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Assault Of Police Officer

Assault on A Police Officer Arrests

It seems like the same old story in Connecticut Assault on a Police Officer cases: a police officer uses excessive restraint or force against a suspect. The suspect then gets physical with the officer to protect himself. The the suspect gets slapped with felony Assault on a Police Officer charges. So what could easily have been a misdemeanor Connecticut Interference with Police / Resisting Arrest charge is now a felony Assault on a Police Officer case.

It’s a scenario that top Stamford Connecticut criminal lawyers see all too often—trumped up charges and arrests in Greenwich, Darien, New Canaan, Norwalk, and Stamford for Assault on a Police Officer in violation of CGS 53a-167c. So what can be done to fight these charges? As in any serious Stamford Connecticut criminal case, the first step is to enlist the assistance of a top Greenwich or Stamford criminal attorney who is not afraid to challenge the Greenwich and Stamford police departments in these cases. So if you are arrested in Stamford, Greenwich, or Darien for Assault on a Police Officer charges, you should contact a top Greenwich or Stamford Connecticut criminal lawyer as soon as possible.

The Statutory Definition of a CGS 53a-176c Assault of a Police Officer Charge

The criminal statute for 53a-167c Assault on a Police Officer has traditionally been loosely interpreted and liberally enforced by Connecticut law enforcement. As we discuss below, whether a Connecticut police officer or State Trooper has actually been “assaulted” can be completely subjective and within the sole discretion of the arresting police officer. According to the precise language of C.G.S. § 53a-176c, to be guilty of 53a-176c, you must, with the intent of preventing the officer from performing his or her duties, cause physical injury to the officer. Remember it’s the intent to interfere with the officer’s performance of his or her duties, not the intent to injure the officer. This is much easier for the police to prove and requires a much easier offering of proof by the prosecution at a trial of an Assault on a Police Officer arrest in Connecticut.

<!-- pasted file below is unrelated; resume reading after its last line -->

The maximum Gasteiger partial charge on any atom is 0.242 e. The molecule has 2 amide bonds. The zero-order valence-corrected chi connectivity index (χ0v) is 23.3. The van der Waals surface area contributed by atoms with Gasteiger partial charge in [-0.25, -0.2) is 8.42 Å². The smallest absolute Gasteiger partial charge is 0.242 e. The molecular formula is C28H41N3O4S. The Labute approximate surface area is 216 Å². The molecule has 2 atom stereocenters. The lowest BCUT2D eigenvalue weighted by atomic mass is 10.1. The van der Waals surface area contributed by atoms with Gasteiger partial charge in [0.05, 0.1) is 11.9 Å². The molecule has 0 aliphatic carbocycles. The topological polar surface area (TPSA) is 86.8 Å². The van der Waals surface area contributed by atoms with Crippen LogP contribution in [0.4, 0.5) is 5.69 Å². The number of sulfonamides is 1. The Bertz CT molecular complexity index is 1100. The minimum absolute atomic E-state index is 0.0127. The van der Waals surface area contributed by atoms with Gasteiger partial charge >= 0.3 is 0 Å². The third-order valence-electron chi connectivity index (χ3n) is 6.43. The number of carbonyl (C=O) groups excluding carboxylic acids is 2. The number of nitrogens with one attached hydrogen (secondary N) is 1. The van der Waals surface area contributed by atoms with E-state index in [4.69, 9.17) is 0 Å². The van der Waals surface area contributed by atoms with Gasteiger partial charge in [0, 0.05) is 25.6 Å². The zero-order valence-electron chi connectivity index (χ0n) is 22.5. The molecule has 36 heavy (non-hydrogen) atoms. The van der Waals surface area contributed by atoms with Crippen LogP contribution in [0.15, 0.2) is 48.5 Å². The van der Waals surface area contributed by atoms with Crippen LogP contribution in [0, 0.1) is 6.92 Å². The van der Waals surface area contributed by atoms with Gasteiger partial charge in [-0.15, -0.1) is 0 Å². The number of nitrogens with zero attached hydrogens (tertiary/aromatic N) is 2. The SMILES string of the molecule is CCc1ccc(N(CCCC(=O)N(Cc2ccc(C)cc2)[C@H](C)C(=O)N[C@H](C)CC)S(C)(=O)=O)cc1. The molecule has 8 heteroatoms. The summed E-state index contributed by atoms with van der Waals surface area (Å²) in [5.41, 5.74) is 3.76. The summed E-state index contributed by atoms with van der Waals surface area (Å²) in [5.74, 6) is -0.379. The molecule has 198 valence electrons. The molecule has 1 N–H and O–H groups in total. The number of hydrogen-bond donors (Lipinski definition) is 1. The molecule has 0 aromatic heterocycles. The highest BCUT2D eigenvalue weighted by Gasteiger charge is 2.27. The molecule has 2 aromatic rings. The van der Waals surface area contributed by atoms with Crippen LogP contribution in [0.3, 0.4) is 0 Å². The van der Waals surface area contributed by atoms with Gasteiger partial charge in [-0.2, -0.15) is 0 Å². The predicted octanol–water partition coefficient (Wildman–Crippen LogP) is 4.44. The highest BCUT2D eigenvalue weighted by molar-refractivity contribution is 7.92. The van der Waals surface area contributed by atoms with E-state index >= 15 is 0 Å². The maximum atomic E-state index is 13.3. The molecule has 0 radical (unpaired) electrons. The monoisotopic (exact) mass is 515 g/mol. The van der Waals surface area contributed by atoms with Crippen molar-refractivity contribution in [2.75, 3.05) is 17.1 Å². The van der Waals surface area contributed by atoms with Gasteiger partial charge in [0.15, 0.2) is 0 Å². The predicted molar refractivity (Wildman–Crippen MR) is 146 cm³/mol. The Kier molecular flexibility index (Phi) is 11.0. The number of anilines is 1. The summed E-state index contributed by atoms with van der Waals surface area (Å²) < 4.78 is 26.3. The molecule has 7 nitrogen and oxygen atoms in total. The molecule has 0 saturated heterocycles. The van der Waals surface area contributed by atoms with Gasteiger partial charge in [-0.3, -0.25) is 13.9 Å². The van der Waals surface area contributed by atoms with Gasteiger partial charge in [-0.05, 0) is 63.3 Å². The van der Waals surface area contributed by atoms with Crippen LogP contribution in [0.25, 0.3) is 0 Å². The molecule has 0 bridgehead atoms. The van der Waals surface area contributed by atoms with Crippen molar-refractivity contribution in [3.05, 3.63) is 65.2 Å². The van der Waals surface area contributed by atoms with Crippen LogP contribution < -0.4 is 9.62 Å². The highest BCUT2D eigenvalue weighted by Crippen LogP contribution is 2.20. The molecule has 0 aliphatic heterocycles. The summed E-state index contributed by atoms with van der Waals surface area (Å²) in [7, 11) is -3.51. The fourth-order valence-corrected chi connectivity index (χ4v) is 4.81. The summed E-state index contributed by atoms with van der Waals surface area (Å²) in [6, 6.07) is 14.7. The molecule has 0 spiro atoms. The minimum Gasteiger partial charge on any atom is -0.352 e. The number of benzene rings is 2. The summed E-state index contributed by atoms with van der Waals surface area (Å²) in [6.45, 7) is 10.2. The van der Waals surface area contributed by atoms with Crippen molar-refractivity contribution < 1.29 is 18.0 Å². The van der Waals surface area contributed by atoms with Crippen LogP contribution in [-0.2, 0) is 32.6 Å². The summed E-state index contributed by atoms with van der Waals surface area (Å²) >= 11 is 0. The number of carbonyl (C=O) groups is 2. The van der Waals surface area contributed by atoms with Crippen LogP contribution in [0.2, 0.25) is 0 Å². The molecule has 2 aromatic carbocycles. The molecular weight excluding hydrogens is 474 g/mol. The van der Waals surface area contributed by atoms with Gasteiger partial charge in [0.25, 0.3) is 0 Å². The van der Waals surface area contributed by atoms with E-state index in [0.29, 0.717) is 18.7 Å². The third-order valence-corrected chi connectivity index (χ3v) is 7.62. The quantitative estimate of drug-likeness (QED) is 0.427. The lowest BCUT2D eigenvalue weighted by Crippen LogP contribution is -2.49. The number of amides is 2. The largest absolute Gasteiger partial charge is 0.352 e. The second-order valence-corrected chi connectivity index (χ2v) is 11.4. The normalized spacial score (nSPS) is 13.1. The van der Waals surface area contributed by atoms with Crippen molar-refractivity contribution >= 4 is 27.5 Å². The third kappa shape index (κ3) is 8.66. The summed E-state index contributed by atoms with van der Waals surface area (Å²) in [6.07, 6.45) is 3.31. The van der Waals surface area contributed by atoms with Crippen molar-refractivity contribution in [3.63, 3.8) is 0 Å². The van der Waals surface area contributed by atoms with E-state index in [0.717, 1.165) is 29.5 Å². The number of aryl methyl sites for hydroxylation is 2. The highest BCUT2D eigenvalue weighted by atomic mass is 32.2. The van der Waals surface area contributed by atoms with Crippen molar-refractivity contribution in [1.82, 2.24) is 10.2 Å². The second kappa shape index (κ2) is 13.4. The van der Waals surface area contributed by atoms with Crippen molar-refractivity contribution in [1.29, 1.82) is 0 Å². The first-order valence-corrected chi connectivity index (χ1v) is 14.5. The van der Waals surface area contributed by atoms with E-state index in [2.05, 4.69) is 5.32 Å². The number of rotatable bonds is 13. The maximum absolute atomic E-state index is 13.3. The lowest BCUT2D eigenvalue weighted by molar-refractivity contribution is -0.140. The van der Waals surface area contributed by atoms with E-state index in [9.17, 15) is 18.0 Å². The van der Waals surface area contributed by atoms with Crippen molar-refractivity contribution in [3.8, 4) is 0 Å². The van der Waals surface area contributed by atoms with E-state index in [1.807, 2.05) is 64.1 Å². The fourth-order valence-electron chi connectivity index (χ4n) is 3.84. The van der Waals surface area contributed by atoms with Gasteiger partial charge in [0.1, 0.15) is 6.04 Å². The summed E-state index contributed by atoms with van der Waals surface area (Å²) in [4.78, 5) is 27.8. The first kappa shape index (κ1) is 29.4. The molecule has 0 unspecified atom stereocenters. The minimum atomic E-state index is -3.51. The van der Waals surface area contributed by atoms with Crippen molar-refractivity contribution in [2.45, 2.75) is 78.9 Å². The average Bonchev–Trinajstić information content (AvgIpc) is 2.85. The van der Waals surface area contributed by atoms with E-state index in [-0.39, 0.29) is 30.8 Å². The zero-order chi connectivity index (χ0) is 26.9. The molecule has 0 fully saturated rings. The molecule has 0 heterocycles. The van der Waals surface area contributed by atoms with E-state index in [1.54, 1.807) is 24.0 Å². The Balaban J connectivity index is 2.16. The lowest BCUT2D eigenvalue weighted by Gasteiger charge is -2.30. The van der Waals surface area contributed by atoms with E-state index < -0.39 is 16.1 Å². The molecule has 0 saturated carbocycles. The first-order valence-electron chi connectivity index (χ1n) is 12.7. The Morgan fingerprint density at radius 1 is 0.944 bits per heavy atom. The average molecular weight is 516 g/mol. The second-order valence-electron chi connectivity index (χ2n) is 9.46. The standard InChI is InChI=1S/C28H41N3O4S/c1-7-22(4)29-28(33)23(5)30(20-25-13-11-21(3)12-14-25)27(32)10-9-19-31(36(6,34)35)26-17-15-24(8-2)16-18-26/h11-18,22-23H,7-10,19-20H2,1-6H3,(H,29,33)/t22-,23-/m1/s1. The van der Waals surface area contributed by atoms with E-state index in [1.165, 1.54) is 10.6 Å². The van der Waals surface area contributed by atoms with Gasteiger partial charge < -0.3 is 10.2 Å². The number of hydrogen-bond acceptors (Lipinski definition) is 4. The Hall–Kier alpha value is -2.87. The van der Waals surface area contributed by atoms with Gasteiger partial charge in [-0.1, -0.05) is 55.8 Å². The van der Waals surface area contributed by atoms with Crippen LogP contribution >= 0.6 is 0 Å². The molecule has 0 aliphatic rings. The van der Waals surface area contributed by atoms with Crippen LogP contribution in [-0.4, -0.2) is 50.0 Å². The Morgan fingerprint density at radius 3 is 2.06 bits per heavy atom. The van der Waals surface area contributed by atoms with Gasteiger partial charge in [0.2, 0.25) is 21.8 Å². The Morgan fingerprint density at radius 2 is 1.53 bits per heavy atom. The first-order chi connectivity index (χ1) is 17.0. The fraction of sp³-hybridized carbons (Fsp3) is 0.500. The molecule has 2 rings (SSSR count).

Additionally, what is considered “physical injury” to a police officer has also been liberally interpreted by Connecticut courts and prosecutors. The definition is simple: for an officer to suffer “physical injury,” the officer must only feel some sort of “physical pain.” Contrary to what many of our clients think is minimally required for a 53a-167c Assault on a Police Officer crime, there is no requirement for the victim police officer to show proof of a broken bone, hospital visit, doctor’s visit or even a doctor’s note. If you think that this is a broad and unfair standard for people arrested for a 53a-176c Assault on a Police Officer charge, that’s because it is. In fact, we have seen police test the boundaries of this crime by slapping our clients with this charge for conduct that would not ordinarily be considered grounds for an assault charge: pushing, shoving, spitting on a police officer, or stepping in to break up a scuffle. This law provides a completely subjective standard for the arresting officer to assess whether the officer has experienced “physical injury” and “pain.” That’s why you need an experienced and top Stamford criminal lawyer to break down the elements of a 53a-176c Assault on Police Officer arrest, chip away at the defects and deficiencies in your case, and ultimately try to persuade Connecticut prosecutors to dismiss your case.

Penalties for Assault of a Police Officer Charges under CGS 53a-176c

The criminal penalties and jail time for 53a-176c Assault of Police Officer are substantial. It is a Class C Felony which carries a jail sentence of up to 10 years, a maximum $10,000 fine, and years of probation.

CGS 53a-176c Doesn’t Just Protect the Police

While this statute is most commonly charged in connection with assaults of police officers and State Troopers, the Statute also protects other categories of peace officers, public servants and emergency medical personnel. Here’s just a sampling of the additional classes of individuals who, if assaulted, will trigger a 53a-176c felony charge and arrest:

  • Firefighters;
  • EMS / EMT personnel;
  • Emergency room doctors and nurses;
  • DCF investigators and social workers;
  • Department of Corrections officers;
  • Motor Vehicle inspectors; and
  • Probation officers.